l  In bad situations, great founders can turn things around.

l  When the companies are successful, great founders won’t stop and rest, but will continue to learn, work hard and take the companies to a higher level.

Let’s use Pony Ma as an example. Why do I think he is a great founder?

First, he is an excellent product manager and has very good thinking habits. In the early days of QQ, he would spend hours every day chatting with his users to gain first-hand user insights. This shows that he is a fact-driven and user-centric person.

In addition, he is an excellent leader. He is not only good at recruiting and retaining extraordinary talents such as Martin Lau and Allen Zhang but also good at building a system and culture that enhance efficiency and foster innovation through internal competition and collaboration.

Let me give you a few more examples. These are three companies I missed.

The first one is Toutiao. When I got to know the company, it was raising its series B. No one in the VC industry believed its story. In the end, a Russian guy Yuri Milner personally invested. I didn’t understand the model, so I didn’t even care enough to contact the team. The first time I met Yiming Zhang was in 2016, when I was trying to raise money from him for XVC.

The second one is Pinduoduo (PDD). When I met the founder, Colin Huang, he was raising a Series A. I seriously conducted due diligence, and I seriously turned him down. It is said that their GMV per month reaches 3 billion USD, and the company is now valued at 10 billion USD.

The third is Qudian. I met with Min Luo in Series A, B and C, but could not build enough conviction each time. They recently went public on the Nasdaq, and their latest quarterly net income was 650 million RMB.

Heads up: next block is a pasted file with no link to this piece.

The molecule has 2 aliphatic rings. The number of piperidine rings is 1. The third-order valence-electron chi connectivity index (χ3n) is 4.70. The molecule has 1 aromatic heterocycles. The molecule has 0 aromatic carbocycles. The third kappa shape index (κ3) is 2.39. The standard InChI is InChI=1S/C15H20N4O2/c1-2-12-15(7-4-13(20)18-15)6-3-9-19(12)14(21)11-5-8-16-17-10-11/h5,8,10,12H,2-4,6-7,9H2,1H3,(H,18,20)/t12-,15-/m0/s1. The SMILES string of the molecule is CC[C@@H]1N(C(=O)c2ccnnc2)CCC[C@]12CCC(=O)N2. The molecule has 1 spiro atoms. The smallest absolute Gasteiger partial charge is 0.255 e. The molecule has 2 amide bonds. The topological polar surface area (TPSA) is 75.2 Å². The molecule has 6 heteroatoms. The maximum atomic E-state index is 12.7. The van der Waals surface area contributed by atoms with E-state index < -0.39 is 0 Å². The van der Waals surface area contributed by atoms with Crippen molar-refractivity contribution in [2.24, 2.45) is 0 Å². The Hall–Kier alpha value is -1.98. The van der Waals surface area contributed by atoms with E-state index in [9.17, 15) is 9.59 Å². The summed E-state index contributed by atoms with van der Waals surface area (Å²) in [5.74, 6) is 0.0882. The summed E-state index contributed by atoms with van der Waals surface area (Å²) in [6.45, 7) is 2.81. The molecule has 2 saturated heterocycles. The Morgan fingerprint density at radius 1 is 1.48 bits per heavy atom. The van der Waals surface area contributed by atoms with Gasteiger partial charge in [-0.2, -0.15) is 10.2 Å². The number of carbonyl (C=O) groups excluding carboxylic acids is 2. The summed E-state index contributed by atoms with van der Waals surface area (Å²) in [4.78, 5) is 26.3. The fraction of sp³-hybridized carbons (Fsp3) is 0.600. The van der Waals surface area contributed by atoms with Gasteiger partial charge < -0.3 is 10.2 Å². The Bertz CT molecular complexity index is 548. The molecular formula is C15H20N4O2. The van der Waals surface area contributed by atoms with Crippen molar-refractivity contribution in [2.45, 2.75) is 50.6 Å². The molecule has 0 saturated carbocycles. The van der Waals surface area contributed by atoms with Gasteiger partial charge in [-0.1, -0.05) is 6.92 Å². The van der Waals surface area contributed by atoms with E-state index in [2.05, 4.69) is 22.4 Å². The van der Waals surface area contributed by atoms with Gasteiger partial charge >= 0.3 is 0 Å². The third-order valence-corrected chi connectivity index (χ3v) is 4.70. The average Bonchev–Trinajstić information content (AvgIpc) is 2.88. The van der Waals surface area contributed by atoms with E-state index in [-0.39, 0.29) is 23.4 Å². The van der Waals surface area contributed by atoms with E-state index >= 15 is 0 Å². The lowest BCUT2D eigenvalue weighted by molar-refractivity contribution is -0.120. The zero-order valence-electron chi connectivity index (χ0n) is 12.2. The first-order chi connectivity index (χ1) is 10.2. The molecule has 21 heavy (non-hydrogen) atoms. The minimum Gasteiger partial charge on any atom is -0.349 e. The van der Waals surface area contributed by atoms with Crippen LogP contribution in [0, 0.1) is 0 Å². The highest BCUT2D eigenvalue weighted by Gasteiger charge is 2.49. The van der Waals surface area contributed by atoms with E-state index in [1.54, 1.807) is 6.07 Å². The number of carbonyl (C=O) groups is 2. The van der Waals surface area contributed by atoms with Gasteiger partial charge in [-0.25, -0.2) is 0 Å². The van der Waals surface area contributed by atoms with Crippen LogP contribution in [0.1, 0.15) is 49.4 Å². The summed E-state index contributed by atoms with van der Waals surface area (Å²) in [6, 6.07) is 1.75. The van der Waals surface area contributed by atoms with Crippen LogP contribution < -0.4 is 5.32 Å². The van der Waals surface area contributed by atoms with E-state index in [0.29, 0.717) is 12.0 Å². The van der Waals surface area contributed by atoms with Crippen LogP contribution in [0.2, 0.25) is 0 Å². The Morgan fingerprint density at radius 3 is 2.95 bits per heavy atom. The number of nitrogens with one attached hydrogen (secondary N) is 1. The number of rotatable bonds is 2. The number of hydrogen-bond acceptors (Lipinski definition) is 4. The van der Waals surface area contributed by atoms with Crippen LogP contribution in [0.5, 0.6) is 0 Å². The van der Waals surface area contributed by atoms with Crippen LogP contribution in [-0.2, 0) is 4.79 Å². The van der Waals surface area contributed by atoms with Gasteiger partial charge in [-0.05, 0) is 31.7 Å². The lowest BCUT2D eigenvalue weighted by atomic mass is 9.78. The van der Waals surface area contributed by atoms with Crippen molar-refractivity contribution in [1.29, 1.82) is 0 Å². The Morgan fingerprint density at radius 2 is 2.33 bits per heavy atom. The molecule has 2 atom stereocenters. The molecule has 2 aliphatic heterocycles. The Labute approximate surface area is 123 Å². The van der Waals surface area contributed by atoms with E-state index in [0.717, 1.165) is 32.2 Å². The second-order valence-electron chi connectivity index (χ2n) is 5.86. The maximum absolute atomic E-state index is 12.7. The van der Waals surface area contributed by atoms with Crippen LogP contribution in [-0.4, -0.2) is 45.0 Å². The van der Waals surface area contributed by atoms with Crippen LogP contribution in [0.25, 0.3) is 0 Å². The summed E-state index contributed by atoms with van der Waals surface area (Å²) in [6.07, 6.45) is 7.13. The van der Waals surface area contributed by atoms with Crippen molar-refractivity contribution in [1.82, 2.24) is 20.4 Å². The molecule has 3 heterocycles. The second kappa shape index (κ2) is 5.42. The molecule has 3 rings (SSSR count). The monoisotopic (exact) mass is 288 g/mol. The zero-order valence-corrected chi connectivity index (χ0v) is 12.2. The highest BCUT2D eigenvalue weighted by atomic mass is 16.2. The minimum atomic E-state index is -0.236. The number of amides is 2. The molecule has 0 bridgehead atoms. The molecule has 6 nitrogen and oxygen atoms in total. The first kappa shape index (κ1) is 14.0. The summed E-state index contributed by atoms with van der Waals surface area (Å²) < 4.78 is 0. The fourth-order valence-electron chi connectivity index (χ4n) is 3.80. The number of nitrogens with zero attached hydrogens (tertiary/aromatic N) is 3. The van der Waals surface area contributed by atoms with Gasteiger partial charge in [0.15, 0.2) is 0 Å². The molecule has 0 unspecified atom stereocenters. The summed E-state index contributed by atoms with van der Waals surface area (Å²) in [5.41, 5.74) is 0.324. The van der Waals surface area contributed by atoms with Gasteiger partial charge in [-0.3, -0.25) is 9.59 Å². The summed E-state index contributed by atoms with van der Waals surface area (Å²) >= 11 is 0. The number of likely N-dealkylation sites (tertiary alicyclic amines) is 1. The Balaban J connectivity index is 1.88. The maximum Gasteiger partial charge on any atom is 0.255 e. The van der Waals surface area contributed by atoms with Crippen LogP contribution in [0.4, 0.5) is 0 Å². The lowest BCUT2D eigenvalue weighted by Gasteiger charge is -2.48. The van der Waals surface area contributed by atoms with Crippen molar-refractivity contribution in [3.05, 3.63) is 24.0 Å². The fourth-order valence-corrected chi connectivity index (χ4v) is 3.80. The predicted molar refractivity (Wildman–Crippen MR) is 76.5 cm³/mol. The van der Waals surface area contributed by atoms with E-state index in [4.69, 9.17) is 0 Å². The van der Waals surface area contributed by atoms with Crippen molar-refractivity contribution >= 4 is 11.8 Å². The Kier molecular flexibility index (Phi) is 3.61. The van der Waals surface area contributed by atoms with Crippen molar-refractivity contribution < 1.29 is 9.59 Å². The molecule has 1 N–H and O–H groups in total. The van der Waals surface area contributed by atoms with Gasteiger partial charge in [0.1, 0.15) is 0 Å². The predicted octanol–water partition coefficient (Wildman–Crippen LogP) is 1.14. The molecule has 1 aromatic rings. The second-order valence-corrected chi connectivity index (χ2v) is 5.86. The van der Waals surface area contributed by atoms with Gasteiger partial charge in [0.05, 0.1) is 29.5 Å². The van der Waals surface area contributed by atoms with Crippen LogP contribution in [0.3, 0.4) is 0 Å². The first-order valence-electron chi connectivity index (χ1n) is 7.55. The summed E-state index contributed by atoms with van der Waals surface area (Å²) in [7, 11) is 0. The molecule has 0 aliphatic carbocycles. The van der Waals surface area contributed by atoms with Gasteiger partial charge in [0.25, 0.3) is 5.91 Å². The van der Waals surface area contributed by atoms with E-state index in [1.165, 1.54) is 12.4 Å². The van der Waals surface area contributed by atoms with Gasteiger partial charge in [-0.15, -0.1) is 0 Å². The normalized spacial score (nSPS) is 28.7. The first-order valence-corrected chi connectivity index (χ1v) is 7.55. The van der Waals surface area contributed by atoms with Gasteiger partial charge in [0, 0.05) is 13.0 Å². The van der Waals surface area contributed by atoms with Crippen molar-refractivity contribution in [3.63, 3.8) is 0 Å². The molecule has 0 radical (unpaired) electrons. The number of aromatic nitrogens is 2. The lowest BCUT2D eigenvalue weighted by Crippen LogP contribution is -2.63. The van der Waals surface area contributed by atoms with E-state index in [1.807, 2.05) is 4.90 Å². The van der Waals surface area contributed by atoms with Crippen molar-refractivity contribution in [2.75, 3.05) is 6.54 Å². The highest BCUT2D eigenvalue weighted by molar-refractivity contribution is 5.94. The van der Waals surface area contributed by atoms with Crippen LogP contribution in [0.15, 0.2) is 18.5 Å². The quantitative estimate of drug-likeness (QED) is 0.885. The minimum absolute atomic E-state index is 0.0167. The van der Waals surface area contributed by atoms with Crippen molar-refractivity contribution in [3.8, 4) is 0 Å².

These three companies have one thing in common besides being very lucky – a great founder.

Yiming Zhang is a great product manager. He always sees the essence behind the phenomenon, so his mind has no boundaries. When other news apps were claiming to offer “news with attitudes,” he already realized that gossip is no different than news, and he insisted on replacing human editors with machine recommendations. When others worried about user perceptions, he threw away these useless theories and brought on video and newsfeed ads. When others were worrying about “being focused,” he quietly launched several new products with 10 million+ DAU.

Colin Huang is an excellent product manager as well. Although PDD rode on the “wave of WeChat traffic,” it experienced huge transformations, changing its business model from B2C fresh-food retailing to a third-party marketplace and bringing its users from WeChat groups into its app. Besides, it is hard for a supply chain to keep up with such exponential growth. To build a team that can support such a rate of growth, the founder has to be a really good leader.

The founder of Qudian is also good at handling big transformations and surviving extreme difficulties. Their initial business, after growing rapidly for two years, was suddenly shut down by the government. They had to completely abandon the old business and start from zero. It took them only one year to stage the comeback and make a quarterly profit of 650 million RMB.

To summarize, when big opportunities emerge, only the most exceptional founder can catch them. Our job is to find this kind of founder and invest in them.

The third approach to catch “good luck” is to find business models that can monopolize key and scarce resources.

Let’s see what key and scarce resources Tencent has monopolized.

Let me ask you one question – what would you feel if you forgot to bring your cell phone with you one day? A little anxious? I would feel anxious even if I forgot to take it with me to the restroom. What really created the anxiety is not cell phones, but WeChat. If you don’t believe me, try uninstalling WeChat and see if you feel the same anxiety.